Published: September 4, 2017
Last reviewed: October 12, 2017

What is fibromyalgia?

Fibromyalgia is a state of chronic widespread pain and tenderness in the absence of tissue damage [1,10]. The word fibromyalgia literally means pain in the fibrous connective tissue (tendons and ligaments) and muscles [3].

Current evidence suggests that fibromyalgia develops due to inability to cope with psychological or physical stress [4,5,6].

Perfectionists who have unrealistic ideas have a problem with reaching their goals, so they can develop strong emotions of sadness, anger, fear and helplessness [7]. These emotions, when sustained, can trigger chemical changes in the central nervous system (the brain and spinal cord) that lead to increased sensitivity to pain [8,9].

Similarly, unsuccessful coping with physical stress, trauma or infection may trigger the onset of fibromyalgia [4,7].

Fibromyalgia is also called fibromyalgia syndrome [8]. A syndrome means a cluster of symptoms, so fibromyalgia should be viewed as such and not as a disease [16].

Fibromyalgia most commonly occurs in young and middle-aged women, but also in men and children, especially adolescents [3,9].

Fibromyalgia is NOT [10]:

  • Dangerous or fatal
  • Contagious
  • Malingering
  • “All in your head”

The old and technically incorrect names for fibromyalgia are fibrositis, fibromyositis and muscular rheumatism [11].

Symptoms and Signs

Typical symptoms of fibromyalgia include [12,13]:

  • Widespread pain and tenderness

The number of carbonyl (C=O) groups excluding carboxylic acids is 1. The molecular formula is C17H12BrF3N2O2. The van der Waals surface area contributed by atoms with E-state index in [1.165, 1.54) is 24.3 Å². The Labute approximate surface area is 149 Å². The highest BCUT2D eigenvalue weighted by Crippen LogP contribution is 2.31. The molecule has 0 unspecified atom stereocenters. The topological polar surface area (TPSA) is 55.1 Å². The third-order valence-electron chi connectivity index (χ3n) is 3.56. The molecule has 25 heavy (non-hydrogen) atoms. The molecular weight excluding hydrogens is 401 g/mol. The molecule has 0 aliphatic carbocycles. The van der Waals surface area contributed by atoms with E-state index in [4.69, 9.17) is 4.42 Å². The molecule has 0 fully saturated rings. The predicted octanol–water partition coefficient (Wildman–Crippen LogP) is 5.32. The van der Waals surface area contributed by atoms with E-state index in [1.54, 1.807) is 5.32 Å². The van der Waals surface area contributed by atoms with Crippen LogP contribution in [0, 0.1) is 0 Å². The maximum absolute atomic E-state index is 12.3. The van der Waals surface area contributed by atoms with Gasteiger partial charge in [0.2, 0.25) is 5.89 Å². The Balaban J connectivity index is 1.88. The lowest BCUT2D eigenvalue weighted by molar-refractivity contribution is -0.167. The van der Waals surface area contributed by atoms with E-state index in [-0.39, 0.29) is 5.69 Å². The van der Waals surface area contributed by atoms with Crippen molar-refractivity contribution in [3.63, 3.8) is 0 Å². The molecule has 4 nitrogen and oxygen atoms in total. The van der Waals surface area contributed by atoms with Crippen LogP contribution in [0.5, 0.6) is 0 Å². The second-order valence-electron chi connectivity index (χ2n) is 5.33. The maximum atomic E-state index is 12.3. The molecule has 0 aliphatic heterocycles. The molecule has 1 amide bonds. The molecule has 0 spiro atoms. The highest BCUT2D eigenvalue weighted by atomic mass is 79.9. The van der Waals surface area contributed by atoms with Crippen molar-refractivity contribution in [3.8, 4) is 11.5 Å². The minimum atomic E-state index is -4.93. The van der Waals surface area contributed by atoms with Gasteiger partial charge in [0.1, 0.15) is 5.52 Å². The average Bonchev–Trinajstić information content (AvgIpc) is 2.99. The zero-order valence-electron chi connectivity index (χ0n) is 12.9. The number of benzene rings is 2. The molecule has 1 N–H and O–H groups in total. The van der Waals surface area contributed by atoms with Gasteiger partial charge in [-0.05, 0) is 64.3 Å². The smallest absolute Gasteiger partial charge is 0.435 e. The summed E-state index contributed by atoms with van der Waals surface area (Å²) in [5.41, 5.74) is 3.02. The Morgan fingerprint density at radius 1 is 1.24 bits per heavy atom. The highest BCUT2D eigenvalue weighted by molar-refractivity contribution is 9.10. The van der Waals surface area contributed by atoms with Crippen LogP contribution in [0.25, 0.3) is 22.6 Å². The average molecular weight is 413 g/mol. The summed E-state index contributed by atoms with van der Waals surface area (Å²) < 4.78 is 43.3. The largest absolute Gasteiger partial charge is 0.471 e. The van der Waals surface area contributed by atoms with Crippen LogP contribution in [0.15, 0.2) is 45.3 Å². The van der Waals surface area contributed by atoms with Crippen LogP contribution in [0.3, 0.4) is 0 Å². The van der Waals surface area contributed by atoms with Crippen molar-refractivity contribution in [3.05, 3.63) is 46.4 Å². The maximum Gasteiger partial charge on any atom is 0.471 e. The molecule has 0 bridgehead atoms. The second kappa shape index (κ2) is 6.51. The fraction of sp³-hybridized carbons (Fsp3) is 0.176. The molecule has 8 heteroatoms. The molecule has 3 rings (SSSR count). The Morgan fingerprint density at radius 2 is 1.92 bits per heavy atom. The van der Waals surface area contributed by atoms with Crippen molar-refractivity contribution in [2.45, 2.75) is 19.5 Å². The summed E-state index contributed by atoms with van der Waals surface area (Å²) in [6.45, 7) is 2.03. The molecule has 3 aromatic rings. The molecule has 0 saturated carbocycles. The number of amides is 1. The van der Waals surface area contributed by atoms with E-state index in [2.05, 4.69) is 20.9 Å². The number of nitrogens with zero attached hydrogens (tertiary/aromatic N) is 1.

• Tingling and numbness
  • Fatigue
  • Depression and anxiety
  • “Fibro fog” (poor memory and concentration)
  • Disturbed sleep and morning stiffness

A typical sign of fibromyalgia are symmetrical tender points in most body regions [15].


Fibromyalgia can be triggered by unsuccessful coping with [4,10,13]:

  • Emotional trauma, sexual abuse, neglect or alcoholism in the family
  • Excessive physical work
  • Physical trauma, such as whiplash injury or surgery
  • Childbirth


A doctor can make a diagnosis of fibromyalgia from:

  • The history of widespread pain and fatigue
  • Presence of tender points
  • Exclusion of other conditions

Investigations, such as laboratory tests and imaging (X-ray, CT, MRI), are not useful in diagnosing fibromyalgia but can help to detect other health disorders [9,15].


The approach to the treatment of fibromyalgia should be holistic, that is involving the whole person [2,5]:

  • Become aware of the emotions of peace and joy and adjust work and relationships accordingly.
  • Set clear goals and stick with them.
  • Stay physically active (walking, cycling).
  • Share your problems with a person you trust.

2 Responses to Fibromyalgia

  1. DONNA Krepfle says:

    You make it sound like this is a mental illness! That’s why doctors blow this illness off! It’s very real and painful. Working full-time in a tough job and doing more work at home causes flares. NOT MENTAL ILLNESS!!!

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